In 1982 with dancer Laurie Booth, I set up the Independent Dance Program in London to enable freelance dancers to broaden their training through regular workshops with dancers from around the world. After several years going to and from British Columbia, my family and I moved to a remote small holding in Cumbria. Coming to knowing a place through 18 years of seasons and weather has deeply informed my movement teaching. Whilst continuing to make performance I taught movement and trained at Fellside Alexander School.

Performances 1987 - :
This began an 18 year performance collaboration with muscian Sylvia Hallett. Landlight 1988, Passages 1990,( nominated for Northern Electric arts awards)Soft Shell, In the Grain of the Body 1993, Invisible Forces of Silver 1994. These pieces combined sound, movement and light to create a series of image landscapes that explore the nature of body and of land. These opened in the village hall before touring. A film W I N G exploring these themes was made in 1999 (10 mins).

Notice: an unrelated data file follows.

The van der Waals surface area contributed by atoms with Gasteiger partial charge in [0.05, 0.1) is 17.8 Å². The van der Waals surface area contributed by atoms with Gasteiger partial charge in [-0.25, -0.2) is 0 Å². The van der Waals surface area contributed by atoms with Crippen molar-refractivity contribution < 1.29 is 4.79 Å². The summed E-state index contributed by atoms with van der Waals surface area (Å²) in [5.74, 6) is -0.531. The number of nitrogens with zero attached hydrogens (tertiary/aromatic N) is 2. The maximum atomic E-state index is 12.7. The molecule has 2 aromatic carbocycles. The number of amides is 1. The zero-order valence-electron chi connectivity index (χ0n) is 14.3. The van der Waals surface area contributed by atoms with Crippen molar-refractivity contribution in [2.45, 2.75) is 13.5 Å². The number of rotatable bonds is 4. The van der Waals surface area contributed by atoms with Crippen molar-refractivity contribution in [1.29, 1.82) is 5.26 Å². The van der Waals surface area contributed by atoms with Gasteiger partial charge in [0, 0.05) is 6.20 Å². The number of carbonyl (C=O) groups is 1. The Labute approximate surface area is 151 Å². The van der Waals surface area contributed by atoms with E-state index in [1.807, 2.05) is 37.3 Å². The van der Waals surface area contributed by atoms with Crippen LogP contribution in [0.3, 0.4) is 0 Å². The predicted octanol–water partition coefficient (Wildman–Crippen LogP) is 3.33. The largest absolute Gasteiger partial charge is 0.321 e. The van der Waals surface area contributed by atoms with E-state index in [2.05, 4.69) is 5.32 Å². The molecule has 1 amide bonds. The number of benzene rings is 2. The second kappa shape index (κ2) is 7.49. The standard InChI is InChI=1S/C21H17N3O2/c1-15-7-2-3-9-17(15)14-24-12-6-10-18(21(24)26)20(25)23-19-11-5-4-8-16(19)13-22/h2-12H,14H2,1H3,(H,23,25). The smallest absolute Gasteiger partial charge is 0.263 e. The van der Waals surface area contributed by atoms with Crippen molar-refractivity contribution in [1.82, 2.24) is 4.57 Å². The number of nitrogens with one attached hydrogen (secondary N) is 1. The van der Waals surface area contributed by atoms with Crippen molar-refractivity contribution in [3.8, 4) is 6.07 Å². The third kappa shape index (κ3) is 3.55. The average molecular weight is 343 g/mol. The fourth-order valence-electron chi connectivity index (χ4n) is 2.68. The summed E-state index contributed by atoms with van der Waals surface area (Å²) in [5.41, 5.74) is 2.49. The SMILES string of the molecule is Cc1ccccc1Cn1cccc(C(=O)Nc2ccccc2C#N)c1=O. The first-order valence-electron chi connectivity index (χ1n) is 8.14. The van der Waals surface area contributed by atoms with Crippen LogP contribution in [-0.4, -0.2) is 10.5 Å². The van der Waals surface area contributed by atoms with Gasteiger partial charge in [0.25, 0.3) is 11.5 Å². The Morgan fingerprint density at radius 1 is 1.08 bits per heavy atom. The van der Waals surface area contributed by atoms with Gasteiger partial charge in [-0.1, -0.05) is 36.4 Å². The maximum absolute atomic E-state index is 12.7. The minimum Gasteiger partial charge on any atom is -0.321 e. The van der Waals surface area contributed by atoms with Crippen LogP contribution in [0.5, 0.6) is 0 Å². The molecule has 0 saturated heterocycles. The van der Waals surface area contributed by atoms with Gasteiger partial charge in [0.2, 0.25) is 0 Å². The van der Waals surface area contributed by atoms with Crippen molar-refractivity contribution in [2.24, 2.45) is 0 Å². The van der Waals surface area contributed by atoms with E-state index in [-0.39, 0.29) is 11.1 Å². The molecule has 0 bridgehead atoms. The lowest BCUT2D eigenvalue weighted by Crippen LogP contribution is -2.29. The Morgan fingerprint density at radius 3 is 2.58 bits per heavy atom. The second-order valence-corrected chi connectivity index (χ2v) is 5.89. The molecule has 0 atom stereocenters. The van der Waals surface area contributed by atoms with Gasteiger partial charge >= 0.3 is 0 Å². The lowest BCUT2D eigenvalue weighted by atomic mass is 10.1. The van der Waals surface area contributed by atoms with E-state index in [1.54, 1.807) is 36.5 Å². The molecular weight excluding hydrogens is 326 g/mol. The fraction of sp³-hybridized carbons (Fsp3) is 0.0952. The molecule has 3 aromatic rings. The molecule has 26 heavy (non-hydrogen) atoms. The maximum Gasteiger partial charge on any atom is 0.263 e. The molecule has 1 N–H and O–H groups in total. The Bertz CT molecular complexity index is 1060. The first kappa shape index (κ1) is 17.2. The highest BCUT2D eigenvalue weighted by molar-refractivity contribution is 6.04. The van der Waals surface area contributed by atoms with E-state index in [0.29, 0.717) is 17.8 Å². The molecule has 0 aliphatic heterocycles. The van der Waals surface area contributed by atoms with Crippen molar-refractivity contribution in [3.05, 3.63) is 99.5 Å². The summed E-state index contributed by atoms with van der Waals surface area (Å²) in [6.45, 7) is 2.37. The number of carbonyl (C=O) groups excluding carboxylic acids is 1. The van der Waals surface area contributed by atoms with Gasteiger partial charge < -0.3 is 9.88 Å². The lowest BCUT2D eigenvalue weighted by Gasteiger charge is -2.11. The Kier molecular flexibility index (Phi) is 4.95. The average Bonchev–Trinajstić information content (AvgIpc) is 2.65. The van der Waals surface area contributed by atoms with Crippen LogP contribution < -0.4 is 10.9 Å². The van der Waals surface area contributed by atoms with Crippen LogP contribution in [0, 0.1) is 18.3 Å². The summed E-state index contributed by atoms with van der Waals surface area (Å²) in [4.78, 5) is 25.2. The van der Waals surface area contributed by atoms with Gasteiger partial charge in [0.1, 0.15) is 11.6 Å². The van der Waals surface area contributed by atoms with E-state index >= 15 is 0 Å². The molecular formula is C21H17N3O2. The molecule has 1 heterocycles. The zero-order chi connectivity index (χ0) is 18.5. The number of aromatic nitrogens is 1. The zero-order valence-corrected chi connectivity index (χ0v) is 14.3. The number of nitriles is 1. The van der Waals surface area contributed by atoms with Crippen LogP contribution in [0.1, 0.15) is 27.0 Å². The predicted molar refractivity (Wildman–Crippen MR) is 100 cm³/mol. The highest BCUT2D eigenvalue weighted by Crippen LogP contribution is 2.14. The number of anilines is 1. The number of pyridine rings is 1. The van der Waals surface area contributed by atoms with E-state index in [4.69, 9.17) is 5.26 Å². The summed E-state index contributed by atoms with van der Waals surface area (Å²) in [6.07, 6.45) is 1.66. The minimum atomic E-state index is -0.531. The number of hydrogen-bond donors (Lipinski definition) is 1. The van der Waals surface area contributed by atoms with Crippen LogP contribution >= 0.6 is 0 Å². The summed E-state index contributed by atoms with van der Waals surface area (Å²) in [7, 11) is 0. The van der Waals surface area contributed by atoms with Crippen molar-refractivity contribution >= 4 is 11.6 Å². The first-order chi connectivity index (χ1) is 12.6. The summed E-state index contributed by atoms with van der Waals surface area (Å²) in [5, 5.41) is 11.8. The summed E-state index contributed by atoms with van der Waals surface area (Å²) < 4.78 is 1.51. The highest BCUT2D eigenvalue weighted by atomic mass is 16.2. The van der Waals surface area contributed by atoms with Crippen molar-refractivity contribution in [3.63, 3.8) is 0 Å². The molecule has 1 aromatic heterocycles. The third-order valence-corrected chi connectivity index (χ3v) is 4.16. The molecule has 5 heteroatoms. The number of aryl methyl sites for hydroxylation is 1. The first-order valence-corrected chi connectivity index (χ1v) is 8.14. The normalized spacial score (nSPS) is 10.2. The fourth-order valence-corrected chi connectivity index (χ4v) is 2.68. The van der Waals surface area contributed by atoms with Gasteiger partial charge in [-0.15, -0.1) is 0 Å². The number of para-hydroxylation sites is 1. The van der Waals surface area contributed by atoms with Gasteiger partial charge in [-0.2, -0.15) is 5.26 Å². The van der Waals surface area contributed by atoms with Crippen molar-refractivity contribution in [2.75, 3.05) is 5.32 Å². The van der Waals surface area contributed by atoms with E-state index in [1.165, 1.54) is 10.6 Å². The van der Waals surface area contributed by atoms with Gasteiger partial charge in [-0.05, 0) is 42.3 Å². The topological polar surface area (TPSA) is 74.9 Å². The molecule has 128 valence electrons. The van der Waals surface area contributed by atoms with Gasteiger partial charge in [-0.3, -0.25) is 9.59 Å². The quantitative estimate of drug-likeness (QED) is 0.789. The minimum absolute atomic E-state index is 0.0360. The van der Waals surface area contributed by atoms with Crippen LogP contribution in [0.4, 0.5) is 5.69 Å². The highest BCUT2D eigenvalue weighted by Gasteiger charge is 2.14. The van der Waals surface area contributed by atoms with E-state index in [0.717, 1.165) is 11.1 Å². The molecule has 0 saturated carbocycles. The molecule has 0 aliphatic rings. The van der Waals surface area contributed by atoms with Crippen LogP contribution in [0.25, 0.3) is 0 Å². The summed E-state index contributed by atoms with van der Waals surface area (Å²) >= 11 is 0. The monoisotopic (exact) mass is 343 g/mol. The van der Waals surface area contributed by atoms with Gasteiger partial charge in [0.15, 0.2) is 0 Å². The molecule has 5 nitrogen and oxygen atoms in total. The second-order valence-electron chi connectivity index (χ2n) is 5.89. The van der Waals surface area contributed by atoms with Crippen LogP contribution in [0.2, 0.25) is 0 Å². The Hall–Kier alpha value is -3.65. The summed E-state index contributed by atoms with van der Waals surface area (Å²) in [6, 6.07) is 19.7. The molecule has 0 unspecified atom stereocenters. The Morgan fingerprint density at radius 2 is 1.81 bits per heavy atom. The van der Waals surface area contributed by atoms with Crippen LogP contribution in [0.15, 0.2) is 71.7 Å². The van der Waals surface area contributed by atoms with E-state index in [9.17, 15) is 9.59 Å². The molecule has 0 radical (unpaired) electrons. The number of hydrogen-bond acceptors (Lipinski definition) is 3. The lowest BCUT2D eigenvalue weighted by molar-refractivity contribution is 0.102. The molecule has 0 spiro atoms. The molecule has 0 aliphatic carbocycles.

Venues include:
Whitechapel Gallery, London, Arnolfini Bristol, Almeida Theatre, The Place, Riverside Studios, London, Museum of Modern Art Oxford, Ikon Gallery Birmingham, Midland Group Nottingham, Tramway and Third Eye Glasgow, Traverse Edinburgh, Gulbenkian Studio Newcastle, Nuffield Studios Lancaster, Mappin Gallery Sheffield, Holland Festival, Opera House Skopje, Macedonia.

I am reminded of tales of other cultures, other systems of belief, where the dream state is given value and seen as possessing a reality as strong as that of the material things ofevery day, where waking is a transition from one world to another.” SILVER - Performance Magazine

Chris Crickmay
An ongoing dialogue with Chris Crickmay began in 1977 with a TV programme for the Open University on making dance for ‘non-dancers’ entitled "Dance Without Steps". Later we wrote the two books, Body Space Image 1990, and A Widening Field 2004. We continue to collaborate in performance and teaching.

Arts and health